Raw or refined?

October 4, 2022
 by Paul McGowan

As an aspiring amateur hack of a writer, one of the first lessons in getting words on paper was to just start typing. Let whatever was in my head flow onto the page without worrying about prose or form.

Just start writing. It is easier to clean up and rejigger than it is to populate the empty space.

If we use that same advice in the recording studio our mantra might be “fix it in post”. Get the raw musical emotions out of the performer and make it sound good later.

Only, that doesn’t seem to work too well if your goal is to capture live perfection.

Music seems a much harder challenge than writing.

I have spent the last ten years working on my trilogy, Eemians, and inch by inch, drip by drip, the work gets better.

Imagine the same amount of time and effort applied to making a musical offering sound natural and spontaneous. I know some musicians can pull it off in the studio (Todd Rundgren was famous for obsessing over his musical output—playing every part in the work over and over again until it sounded live).

But, try that live and on stage. Imagine the skill, talent, and years of practice required to perform live in a manner that makes it fresh, spontaneous, and from the heart, night after night.

It’s like the old adage: how many years of hard work does it take to become an overnight success?

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25 comments on “Raw or refined?”

  1. I hate to say it, Paul, but practise makes perfect. Classical musicians often start very young and world long hours daily to even have a chance. I remember reading a biography of Charlie Parker, who just locked himself away for years until he perfected his technique. They rarely just pick up a violin, start playing and see how it goes. The better they get, the harder and more disciplined they have to get. You can be the world’s greatest dancer, but you still have to do class with everyone else every morning, and that’s what happens at every dance company. If any performer takes a performance for granted, they should stop performing. Dance is extremely high-risk, very physical and all about the performance on the night. I have no preconceptions about how much effort is required.

  2. I can equate these certain modes of dedication to being like a professional athlete. You always need to practice and be dedicated. You simply can’t loose enthusiasm or think of it as a job. You just have to truly love it. Of course, you can look at people in the music industry and see this. We know who has the passion and who has the drive. 🙂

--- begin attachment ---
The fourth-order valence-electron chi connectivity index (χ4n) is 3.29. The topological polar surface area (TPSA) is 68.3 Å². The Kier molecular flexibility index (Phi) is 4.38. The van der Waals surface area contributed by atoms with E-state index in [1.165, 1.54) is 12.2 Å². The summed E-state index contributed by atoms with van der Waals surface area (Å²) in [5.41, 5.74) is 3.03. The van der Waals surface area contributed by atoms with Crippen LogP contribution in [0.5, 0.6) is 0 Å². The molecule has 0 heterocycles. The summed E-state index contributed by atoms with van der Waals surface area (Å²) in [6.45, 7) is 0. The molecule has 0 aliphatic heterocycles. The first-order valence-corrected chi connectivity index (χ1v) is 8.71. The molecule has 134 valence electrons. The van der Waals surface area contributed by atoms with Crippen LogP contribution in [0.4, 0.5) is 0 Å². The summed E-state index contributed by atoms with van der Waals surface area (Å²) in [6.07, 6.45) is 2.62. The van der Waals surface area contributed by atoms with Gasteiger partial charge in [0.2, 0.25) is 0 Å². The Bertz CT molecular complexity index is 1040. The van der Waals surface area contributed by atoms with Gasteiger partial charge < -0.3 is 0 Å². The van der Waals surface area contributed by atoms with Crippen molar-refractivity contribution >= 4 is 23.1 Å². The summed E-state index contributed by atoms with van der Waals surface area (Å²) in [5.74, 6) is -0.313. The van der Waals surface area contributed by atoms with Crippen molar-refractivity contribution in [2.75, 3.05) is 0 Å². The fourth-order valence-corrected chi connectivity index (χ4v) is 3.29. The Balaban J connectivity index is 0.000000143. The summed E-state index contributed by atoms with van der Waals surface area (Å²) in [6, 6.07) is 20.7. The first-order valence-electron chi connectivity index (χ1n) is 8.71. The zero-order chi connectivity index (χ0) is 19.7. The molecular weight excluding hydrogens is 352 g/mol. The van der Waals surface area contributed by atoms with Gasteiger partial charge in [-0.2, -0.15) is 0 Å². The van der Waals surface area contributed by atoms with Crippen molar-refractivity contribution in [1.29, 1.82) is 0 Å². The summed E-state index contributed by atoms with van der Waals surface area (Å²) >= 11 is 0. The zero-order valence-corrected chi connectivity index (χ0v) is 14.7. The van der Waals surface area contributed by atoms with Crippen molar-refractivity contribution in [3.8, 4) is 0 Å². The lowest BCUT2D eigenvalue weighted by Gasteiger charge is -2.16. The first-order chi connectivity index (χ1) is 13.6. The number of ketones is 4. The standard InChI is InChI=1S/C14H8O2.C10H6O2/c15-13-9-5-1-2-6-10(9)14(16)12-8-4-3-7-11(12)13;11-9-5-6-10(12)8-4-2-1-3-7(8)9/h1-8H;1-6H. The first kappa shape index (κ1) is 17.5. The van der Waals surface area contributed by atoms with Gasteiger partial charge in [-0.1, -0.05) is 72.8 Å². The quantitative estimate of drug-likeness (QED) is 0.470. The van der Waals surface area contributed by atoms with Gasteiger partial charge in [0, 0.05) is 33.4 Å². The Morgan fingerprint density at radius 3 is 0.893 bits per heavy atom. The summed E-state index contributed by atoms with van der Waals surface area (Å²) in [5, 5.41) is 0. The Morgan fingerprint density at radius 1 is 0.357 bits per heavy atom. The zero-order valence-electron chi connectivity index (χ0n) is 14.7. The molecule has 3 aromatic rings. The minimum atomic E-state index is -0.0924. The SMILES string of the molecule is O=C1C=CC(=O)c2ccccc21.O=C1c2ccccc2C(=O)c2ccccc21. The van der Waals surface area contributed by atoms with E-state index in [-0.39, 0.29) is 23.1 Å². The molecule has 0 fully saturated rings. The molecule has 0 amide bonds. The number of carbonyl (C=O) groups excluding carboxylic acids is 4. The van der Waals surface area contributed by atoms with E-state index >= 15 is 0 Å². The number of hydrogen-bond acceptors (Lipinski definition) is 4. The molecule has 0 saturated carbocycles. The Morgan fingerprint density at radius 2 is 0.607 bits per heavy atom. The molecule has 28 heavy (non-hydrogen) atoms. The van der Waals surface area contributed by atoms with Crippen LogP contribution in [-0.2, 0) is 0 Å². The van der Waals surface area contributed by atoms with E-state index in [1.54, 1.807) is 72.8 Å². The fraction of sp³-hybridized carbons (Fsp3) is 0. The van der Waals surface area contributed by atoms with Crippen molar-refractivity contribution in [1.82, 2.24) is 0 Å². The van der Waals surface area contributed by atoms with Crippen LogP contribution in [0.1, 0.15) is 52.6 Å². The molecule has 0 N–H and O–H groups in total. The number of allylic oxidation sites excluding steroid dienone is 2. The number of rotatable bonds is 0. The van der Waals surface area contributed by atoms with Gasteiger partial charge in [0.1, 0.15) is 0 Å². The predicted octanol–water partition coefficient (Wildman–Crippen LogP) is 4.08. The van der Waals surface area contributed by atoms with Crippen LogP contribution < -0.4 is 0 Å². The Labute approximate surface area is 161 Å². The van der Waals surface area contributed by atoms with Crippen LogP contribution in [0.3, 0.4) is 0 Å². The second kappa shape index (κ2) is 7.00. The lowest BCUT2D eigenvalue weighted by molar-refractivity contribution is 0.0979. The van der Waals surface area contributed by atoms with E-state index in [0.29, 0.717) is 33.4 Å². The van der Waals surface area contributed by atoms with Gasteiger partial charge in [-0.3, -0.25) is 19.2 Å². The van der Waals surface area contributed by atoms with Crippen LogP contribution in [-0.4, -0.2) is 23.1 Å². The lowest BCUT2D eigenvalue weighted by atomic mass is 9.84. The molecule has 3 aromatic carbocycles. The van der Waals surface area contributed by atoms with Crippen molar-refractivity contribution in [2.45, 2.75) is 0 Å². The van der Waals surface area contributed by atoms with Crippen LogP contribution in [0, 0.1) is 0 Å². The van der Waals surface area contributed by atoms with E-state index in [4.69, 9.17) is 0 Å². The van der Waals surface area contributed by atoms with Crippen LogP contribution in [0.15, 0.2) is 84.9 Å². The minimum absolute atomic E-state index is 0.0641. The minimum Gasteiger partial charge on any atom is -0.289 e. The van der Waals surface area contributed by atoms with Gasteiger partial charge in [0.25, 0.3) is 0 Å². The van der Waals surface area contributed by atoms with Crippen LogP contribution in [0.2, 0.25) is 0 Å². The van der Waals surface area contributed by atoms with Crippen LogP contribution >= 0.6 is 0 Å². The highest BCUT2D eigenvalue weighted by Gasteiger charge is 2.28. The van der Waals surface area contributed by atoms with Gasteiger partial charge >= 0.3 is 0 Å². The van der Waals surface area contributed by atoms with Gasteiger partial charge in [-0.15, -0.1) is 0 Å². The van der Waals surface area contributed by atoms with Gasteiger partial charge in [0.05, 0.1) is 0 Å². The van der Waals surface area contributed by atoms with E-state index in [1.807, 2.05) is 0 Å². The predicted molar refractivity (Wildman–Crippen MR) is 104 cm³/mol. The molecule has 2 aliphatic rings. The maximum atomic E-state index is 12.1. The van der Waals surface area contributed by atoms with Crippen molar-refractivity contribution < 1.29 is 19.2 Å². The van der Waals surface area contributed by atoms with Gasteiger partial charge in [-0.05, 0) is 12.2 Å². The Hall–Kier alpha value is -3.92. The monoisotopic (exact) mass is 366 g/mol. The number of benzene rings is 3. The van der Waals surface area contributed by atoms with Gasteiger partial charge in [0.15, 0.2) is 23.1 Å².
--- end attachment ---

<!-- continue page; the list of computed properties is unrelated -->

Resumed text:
1. I think Paul’s idea of music is a bit narrow. Many types of performance include improvisation, such as jazz, dance (for example Kathak), even theatre. It may “sound natural and spontaneous” because it is. The fundamental problem with recordings is that people like to polish them to perfection, but want then to seem spontaneous as well. This is a fundamental contradiction.

      The whole point about live performances is that you don’t quite know what’s going to happen, and there will certainly be mistakes. I’ve never found recordings ever got anything close to “real”, I just think that’s a fallacy. Doesn’t mean you can’t enjoy listening to music at home.

      1. SNTBCWS… did you write this comment extemporaneously? I wish I could verbally expound what you just wrote word-for-word.

        Thanks for writing such a Spot On explanation of your perspective regarding this issue. It was a ‘Eureka’ moment for me.

        You just made my day!

        1. I just saw a DHL commercial on my iPad featuring Coldplay. The backdrop was one of their tours 5 or 6 years ago. We went to the show in London. It was a great live show – perhaps 70,000 people. I also like their studio albums, but they are a completely different musical animal. We also went to a 50% Coldplay (Chris Martin, Jonny Buckland) acoustic set in a church somewhere, 300 people, also completely different. It was totally improvised, it was a charity gig and they’d promised to attend, but had to do a BBC chat show that evening and got there when they could (why it was acoustic). It was fantastic because it was very spontaneous, they took requests and were constantly chatting with a woman upstairs in the audience.

          I don’t know who Todd Rundgren is, but I don’t know what makes a studio performance sound “live”. I’ve been to concerts recorded and released, some sound a bit like they did in the audience (Ibragimova Beethoven Sonatas live at Wigmore Hall), others utterly unrecognisable (Mavis Staples Live in London – at Union Chapel, Islington).

          When Paul talks about perfection I rarely have any idea what he’s talking about.

          1. Hope Paul is referring to figurative perfection and not literal perfection as that term does not really exist.

            “True perfection seems imperfect, yet it is perfectly itself“

            1. I don’t know what he means. I like the transient nature of these things, you go to a great performance, it moves you emotionally, and it’s ever to be repeated. Each performance is unique. I’d much rather spend $300 on a couple of tickets than $30 on a download I can listen to 10 times.

              1. Living in south Florida is much more difficult to find really great jazz but it happens occasionally.